Saturday, March 8, 2014

Potatoes and Lettuce and Peas (and More!)

It's been a beautiful day for getting things done in the garden, so of course I am running behind. I spent part of my day just sitting on the back deck, listening to birds and admiring the trays of seedlings that I had moved out to a dappled spot.

The good news is that the trout lilies are blooming in my yard, and that is my signal that the soil is warm enough that peas and other cool-season crops planted now will actually germinate and grow rather than rot in too-cold soil.

I've planted some peas, planted out some little lettuces that I had started indoors a few weeks back, and planted some radish seeds. If all goes well tomorrow, I'll plant some more peas, lettuces, and radishes, and possibly also some spinach and beets.

Not all of the peas that I plant this weekend will be left in place long enough to produce peas; some are going to serve as a late-spring cover crop and will be turned back into the soil about six weeks from now. They will help get the soil in shape for the summer crops that will follow them.

The garlic, shallots, and multiplying onions all made it through the worst of winter and look good. I am hoping that the cold will actually help the hard-neck garlic! When the winter is warm, they don't make as many cloves-per-bulb.

When those onion-family crops all come out in June, they will be followed by a late planting of tomatoes. The June-planted tomatoes won't produce until late August, but they will give my tomato-supply a welcome boost when they finally begin to ripen!

I've also set out (possibly too early) some seed potatoes. On a quick run through Home Depot I saw a display of boxes of seed potatoes, and I found myself buying a pound of Kennebec potatoes in addition to whatever it was we went in for. When I got the box home, the seed potatoes already had good eyes, so after a few days I went ahead and planted them. They haven't poked any green up above the surface yet, which is good, because there is more cold ahead, I'm sure.

I had already placed a small order through the Potato Garden for a pound of Garnet Chili seed potatoes (I grew them once before, and my recollection is that they were wonderful), a pound of Red Pontiac seed potatoes (good to eat and super productive in my yard), and a pound of Rose Finn Apple Fingerlings that a friend wanted a half-pound of, so we will be sharing those. The box of seed potatoes arrived in yesterday's mail. None of the spuds in the box have developed good eyes yet, so it will be another week or two before those can be planted outside.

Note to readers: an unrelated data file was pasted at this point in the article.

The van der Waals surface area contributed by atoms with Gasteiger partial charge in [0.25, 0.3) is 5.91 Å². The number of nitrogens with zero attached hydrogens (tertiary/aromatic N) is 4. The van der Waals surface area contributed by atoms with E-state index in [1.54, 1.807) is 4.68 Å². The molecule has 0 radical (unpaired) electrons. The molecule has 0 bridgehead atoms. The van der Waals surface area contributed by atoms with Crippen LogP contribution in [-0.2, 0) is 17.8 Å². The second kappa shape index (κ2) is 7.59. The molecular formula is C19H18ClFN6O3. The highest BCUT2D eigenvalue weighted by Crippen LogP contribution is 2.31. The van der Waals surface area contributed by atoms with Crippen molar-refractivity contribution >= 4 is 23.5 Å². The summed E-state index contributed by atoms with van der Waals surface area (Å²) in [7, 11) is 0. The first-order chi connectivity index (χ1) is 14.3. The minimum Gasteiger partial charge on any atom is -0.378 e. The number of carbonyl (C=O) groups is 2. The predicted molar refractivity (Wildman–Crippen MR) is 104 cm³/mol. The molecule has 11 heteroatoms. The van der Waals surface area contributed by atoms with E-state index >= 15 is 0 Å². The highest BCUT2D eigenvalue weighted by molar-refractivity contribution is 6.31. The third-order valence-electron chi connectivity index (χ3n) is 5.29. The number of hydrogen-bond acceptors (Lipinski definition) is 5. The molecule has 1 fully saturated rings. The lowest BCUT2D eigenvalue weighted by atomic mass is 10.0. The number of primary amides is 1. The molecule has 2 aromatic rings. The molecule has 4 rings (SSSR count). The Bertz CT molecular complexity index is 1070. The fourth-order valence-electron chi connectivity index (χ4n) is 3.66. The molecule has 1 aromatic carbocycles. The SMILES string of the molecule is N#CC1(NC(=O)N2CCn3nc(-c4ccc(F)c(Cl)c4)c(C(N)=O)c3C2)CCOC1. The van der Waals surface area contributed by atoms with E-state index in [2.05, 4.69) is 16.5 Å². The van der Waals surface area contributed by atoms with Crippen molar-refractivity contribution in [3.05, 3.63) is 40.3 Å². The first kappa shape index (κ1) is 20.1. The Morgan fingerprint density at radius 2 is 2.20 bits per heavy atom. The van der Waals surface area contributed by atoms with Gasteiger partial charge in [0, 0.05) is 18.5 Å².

Really, though, the urge to fill the garden with cool season crops is very hard to resist; there is so much good food that can be planted and grown successfully now! Sadly, most of those crops wouldn't be ready to harvest until sometime in May -- well past the time when I will want to have some of my summer crops planted.  If I want those summer crops ready to harvest in a timely manner, I can't fill the garden with cool-season crops now.

It helps that I spent part of my time at home in the last winter storm mapping out a plan for my 2014 garden; the map/plan supports my resolve to keep my hands off the packs of broccoli, collards, etc plants at the garden stores, so I'll have space for all the peppers, squash, okra, tomatoes, eggplants, cucumbers, sweet potatoes, white potatoes, melons, beans, parching corn, etc. that I have planned to grow in my little garden.

Hope that everyone else is enjoying the beautiful weather!


  1. Hi Amy, May I ask what type of peas you use for cover cropping? Does one particular type serve the soil better over another? Wow you certainly got a lot done today. I went to the community garden and just stood and stared at my "Field of Dreams". Best day ever! Denise at Green Meadows

  2. Hi Denise! I am growing regular, English, sweet, garden peas as my early spring cover crop. Most of my seed packets are the variety 'Wando," which has grown well for me in the past.

    I would never have thought to use a normal vegetable crop as a cover crop if I hadn't read Dick Raymond's book "The Joy of Gardening." In it, he describes an experimental garden plot that is productive even though he never adds nitrogen to it. Instead, each part of the garden is planted with some kind of peas or beans twice each year, and that provides enough nitrogen to support a third crop of some other kind of vegetable.

    Happy to hear that you are enjoying your spot at Green Meadows Preserve! It's really a great place for a community garden. -Amy

  3. Sounds like I need a new book grin!


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